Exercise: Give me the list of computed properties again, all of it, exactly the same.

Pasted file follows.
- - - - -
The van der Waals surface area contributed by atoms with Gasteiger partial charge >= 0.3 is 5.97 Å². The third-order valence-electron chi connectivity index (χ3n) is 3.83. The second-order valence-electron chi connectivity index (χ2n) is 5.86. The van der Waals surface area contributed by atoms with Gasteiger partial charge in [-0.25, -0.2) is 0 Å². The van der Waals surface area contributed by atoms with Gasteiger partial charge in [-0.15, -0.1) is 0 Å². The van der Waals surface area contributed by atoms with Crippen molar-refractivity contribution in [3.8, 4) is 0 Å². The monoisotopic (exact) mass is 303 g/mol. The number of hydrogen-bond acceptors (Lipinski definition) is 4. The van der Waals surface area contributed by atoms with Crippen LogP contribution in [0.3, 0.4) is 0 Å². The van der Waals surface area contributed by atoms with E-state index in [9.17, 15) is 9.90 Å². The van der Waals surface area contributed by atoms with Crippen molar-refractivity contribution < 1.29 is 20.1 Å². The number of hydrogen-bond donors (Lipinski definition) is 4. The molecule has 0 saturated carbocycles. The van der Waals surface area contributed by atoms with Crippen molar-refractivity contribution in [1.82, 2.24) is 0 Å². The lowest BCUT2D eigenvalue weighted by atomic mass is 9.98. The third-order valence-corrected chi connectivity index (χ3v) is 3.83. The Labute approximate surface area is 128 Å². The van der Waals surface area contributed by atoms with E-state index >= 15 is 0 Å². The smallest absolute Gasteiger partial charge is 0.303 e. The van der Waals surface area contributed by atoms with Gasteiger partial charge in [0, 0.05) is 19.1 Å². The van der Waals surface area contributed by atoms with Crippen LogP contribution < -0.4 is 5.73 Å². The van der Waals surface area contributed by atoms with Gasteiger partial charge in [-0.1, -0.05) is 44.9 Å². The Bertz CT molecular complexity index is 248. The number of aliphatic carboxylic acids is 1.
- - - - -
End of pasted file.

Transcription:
The van der Waals surface area contributed by atoms with Gasteiger partial charge >= 0.3 is 5.97 Å². The third-order valence-electron chi connectivity index (χ3n) is 3.83. The second-order valence-electron chi connectivity index (χ2n) is 5.86. The van der Waals surface area contributed by atoms with Gasteiger partial charge in [-0.25, -0.2) is 0 Å². The van der Waals surface area contributed by atoms with Gasteiger partial charge in [-0.15, -0.1) is 0 Å². The van der Waals surface area contributed by atoms with Crippen molar-refractivity contribution in [3.8, 4) is 0 Å². The monoisotopic (exact) mass is 303 g/mol. The number of hydrogen-bond acceptors (Lipinski definition) is 4. The van der Waals surface area contributed by atoms with Crippen LogP contribution in [0.3, 0.4) is 0 Å². The van der Waals surface area contributed by atoms with E-state index in [9.17, 15) is 9.90 Å². The van der Waals surface area contributed by atoms with Crippen molar-refractivity contribution < 1.29 is 20.1 Å². The number of hydrogen-bond donors (Lipinski definition) is 4. The molecule has 0 saturated carbocycles. The van der Waals surface area contributed by atoms with Crippen molar-refractivity contribution in [1.82, 2.24) is 0 Å². The lowest BCUT2D eigenvalue weighted by atomic mass is 9.98. The third-order valence-corrected chi connectivity index (χ3v) is 3.83. The Labute approximate surface area is 128 Å². The van der Waals surface area contributed by atoms with E-state index >= 15 is 0 Å². The smallest absolute Gasteiger partial charge is 0.303 e. The van der Waals surface area contributed by atoms with Gasteiger partial charge in [0, 0.05) is 19.1 Å². The van der Waals surface area contributed by atoms with Crippen LogP contribution < -0.4 is 5.73 Å². The van der Waals surface area contributed by atoms with Gasteiger partial charge in [-0.1, -0.05) is 44.9 Å². The Bertz CT molecular complexity index is 248. The number of aliphatic carboxylic acids is 1.